Salmon skin and the collagen in its flesh, the tendons that hold rib meat to the bone, and maybe even some of the ligaments between chicken bones.  All of these are potential prebiotics or “animal fibres.”  And it may explain why fermented sausages are such good vessels for probiotics.


 
“Animal prebiotic” may be a more appropriate term because the food matrix is quite different from that of non-digestible plant polysaccharides.  And while I doubt those following carnivorous diets are dining exclusively on steak, these studies suggest it might be particularly important to eat a variety of animal products (as well as greens, nuts, dark chocolate, fermented foods, etc.) in order to optimize gut health.

almonds

These studies are about the prebiotics in a cheetah’s diet.  Cheetah’s are carnivores, and as such, they dine on rabbits, not rabbit food.

cheetah

As somewhat of a proof of concept study, Depauw and colleagues tried fermenting a variety of relatively non-digestible animal parts with cheetah fecal microbes (2012).  Many of the substrates are things that are likely present in our diet (whether we know it or not).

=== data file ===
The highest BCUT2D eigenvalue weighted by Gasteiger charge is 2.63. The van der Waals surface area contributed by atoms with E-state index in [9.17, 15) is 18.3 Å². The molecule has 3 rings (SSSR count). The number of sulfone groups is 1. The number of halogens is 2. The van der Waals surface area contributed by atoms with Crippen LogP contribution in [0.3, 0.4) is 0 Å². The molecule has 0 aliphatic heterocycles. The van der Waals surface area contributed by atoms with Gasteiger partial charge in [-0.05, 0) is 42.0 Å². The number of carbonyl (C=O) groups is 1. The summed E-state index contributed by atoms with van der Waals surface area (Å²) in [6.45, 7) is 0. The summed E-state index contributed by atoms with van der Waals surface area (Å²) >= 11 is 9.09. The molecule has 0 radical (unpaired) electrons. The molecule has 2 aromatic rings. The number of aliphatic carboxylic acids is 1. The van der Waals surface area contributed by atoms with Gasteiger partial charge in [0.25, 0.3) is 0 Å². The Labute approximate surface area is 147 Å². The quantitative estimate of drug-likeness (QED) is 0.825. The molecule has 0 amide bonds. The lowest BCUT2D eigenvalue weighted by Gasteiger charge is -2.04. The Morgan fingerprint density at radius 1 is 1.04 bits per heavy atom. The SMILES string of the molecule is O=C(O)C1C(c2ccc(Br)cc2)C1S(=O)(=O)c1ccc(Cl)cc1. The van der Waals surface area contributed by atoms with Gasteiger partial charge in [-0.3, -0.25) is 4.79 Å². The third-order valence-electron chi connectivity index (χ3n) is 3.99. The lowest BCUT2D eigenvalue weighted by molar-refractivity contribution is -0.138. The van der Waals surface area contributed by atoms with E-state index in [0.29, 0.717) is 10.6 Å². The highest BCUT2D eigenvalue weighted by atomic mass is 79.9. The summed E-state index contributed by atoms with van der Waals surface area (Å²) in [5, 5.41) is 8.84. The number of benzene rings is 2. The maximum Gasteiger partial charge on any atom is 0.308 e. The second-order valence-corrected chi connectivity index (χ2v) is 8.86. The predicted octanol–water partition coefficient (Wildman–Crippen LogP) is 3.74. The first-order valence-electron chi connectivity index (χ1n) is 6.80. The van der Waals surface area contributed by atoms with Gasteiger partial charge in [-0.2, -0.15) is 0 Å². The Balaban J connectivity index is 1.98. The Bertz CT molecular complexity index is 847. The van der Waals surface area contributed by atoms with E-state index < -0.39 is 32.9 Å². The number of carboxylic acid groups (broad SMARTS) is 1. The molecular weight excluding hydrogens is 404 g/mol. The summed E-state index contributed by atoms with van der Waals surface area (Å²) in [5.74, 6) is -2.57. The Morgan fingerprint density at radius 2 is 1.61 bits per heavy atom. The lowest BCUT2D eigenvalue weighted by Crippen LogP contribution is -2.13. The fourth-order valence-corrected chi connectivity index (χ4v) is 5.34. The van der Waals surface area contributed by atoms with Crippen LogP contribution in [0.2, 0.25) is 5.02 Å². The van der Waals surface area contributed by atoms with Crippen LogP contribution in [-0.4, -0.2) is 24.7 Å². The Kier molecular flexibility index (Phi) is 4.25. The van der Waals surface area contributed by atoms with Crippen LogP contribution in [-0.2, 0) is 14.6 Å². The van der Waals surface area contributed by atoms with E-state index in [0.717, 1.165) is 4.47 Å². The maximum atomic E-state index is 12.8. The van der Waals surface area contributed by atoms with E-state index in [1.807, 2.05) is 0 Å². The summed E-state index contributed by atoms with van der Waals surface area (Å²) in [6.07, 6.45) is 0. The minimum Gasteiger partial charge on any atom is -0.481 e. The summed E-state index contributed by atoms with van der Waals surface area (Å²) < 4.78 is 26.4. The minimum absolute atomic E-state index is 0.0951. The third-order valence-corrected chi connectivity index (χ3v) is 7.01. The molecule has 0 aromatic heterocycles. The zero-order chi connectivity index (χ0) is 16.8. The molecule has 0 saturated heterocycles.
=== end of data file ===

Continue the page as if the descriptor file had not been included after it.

Cartilage

Collagen (tendons, ligaments, skin, cartilage, bones, etc.)

Glucosamine-chondroitin (cartilage)

Glucosamine (chitin from shrimp exoskeleton? exo bars made with cricket flour?)

Rabbit bone, hair, and skin (Chicken McNuggets?)

Depauw ferments

The positive control, fructooligosaccharides (FOS), was clearly the most fermentable substrate; however, glucosamine and chondroitin weren’t too far behind.  Chicken cartilage and collagen were also well above the negative control (cellulose).  Rabbit skin, hair, and bone weren’t particularly good substrates.

As to fermentation products, collagen, glucosamine, and chondroitin were actually on par with FOS in terms of butyrate production:

Depauw SCFAs